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How Often Should You Go to the Eye Doctor?

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A senior eye doctor examining her patient's left eye with a medical device.

It can often be tricky to know when you are due for an eye exam, but a general rule of thumb for how often you should go to the eye doctor is every 1–2 years for adults aged 18–64. 

Children and those with other medical conditions, like diabetes, often need annual eye exams. If you are experiencing an eye emergency, disregard the last time you’ve been in for an eye exam and see your eye doctor promptly!

Regular Preventive Eye Care

Visiting the doctor and the dentist are all part of maintaining your health. But what about going to the eye doctor? That’s also crucial. Eye checkups at all ages and stages of life can help you maintain clear sight and healthy eyes.

About 11 million Americans over age 12 require vision correction—but that is only one of several reasons to have your eyes inspected. Regular eye exams are essential for detecting eye conditions early and maintaining your vision with preventive treatment.

An eye exam can reveal a lot about your overall health by giving eye doctors a clear look at your blood vessels and the other parts of your eyes. An exam can identify significant conditions like glaucoma, macular degeneration, diabetes, high blood pressure, and high cholesterol. With a comprehensive eye exam, you may be able to discover these issues earlier and prevent major complications.

What Is Involved in an Eye Exam?

Eye exams include tests to measure your visual clarity and look for eye diseases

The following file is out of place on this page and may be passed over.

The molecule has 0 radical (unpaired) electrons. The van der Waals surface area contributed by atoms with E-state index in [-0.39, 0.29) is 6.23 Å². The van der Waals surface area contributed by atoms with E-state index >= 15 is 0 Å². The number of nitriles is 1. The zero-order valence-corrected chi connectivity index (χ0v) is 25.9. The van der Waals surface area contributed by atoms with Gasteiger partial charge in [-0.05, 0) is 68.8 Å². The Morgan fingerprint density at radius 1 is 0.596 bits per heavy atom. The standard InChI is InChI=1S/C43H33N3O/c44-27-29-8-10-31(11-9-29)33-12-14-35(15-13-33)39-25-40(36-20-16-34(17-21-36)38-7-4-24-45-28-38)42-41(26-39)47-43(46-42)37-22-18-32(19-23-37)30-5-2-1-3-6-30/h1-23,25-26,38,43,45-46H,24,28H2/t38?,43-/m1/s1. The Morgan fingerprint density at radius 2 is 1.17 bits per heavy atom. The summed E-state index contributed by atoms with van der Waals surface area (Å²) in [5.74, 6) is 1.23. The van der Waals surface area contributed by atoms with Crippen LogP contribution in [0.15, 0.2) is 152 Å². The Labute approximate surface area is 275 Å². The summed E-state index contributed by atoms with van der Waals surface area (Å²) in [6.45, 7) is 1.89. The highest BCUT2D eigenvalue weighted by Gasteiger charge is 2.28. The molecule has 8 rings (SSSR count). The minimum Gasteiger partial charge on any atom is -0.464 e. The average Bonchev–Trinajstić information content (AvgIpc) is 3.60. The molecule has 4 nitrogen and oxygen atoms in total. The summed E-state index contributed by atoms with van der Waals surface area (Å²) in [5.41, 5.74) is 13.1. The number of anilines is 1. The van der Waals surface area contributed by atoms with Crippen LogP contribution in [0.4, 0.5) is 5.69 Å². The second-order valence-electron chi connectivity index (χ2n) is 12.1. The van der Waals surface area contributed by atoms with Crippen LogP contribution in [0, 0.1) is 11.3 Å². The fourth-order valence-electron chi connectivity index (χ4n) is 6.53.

A full eye exam may involve a chat about your personal and family history, as well as any prescription medications you’re taking and whether you currently wear corrective eyewear, such as glasses or contacts. This talk can help us determine your risk of certain eye conditions and tailor your exam to your individual needs.

Once your optometrist has a thorough grasp of your medical history and needs, they may:

  • Examine your visual acuity to see if you require corrective lenses
  • Examine your pupillary reaction to light, your eye movement, and your intraocular pressure
  • Examine the health of your eyelids, lenses, corneas, and irises, as well as the retina and optic nerve, for signs and symptoms of more significant problems
  • Evaluate your depth perception, peripheral vision, and color vision

After completing the necessary tests, we can determine your prescription and let you know when you should return for another visit. We may also provide treatment recommendations for other issues. If you need new glasses or contact lenses, you will usually pick them out after your eye exam.

An eye doctor examining her patient's pupil reaction to light as part of an eye exam.

Do Eye Exams Really Matter?

Yes! Eye exams are critical for monitoring your eye health to detect and treat new conditions early. 

Several criteria, including age, general health, and whether you’re at low or high risk for any potential eye diseases or problems, should be considered when deciding how frequently you require an eye checkup, even if you have 20/20 vision.